I have never eaten at a Japanese restaurant (even before being gluten free- that I can remember)… as for Chinese… Hunan Cottage in Plainview can accommodate GF… I left it off my list of recommendations above because I feel that I sometimes get glutened there. They have a small kitchen (and will tell you so) so the chance of cross-contamination is a bit high… but they are knowledgeable and are as careful as they can, so every once in a while, if I’m desperately craving Chinese food I’ll go - but do sometimes feel that I get sick after (but of course it could be any number of things- so I do not want to blame them).

The best Chinese place is in the city- if you’re ever in NYC- Lili 57, (on 57th and 7th) and Lilli and Loo’s on Lexington at 62nd (sister restaurants). PF Changs also does really well with cross- contamination, I do not get sick when eating there- but you can’t get “sesame chicken or General Tso’s” there.

4. Have you taken your own bread to Restaurants and asked them to clean the grill and have their product put on your bread. My son and I used to go to Hamburger places all the time which he absolutely loves - you mentioned Five Guys Fries but I wonder if I brought a roll that he likes and added their burger from a plate to our roll with their fries if this works?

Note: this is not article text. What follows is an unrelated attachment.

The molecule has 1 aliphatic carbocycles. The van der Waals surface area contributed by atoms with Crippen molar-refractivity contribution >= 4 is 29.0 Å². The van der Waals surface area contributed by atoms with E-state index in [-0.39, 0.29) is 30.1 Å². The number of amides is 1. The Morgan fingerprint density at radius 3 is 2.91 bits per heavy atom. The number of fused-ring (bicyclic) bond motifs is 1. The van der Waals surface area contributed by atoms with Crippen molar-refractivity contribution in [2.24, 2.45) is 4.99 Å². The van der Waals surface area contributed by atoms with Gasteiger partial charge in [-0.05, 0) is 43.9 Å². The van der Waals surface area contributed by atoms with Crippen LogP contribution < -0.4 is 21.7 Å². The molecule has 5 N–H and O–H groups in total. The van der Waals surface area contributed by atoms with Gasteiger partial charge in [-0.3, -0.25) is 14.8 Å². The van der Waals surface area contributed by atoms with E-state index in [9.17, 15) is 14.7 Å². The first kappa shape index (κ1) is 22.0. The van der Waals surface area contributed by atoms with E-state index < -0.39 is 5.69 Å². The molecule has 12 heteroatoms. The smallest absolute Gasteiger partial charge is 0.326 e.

I have not- sometimes sit down restaurants will not allow this- but places like Five Guys- and I mentioned the Fries- but the burgers and hot dogs are safe as well- just NO bun… they’re pretty good with changing gloves if you tell them it’s an allergy- I wrote a blog post about them when they first opened, and the regional manager called me to ask how to improve (he was not happy with what I wrote)- and since that conversation (a few years ago)- every time I go and ask for gloves to be changed they totally are on-board with that! - I bring it home usually, and then can do my own bun there. But in a place like Five Guys or Shake Shack (if you can stand the huge line! Lol)- it would be super easy to bring your own bun, and just assemble it yourself at your table!

5. What have you done relative to Vacations - my Wife feels like a major part of our life is over with this - surviving with this condition in non Gluten Free places seems to be the real killer.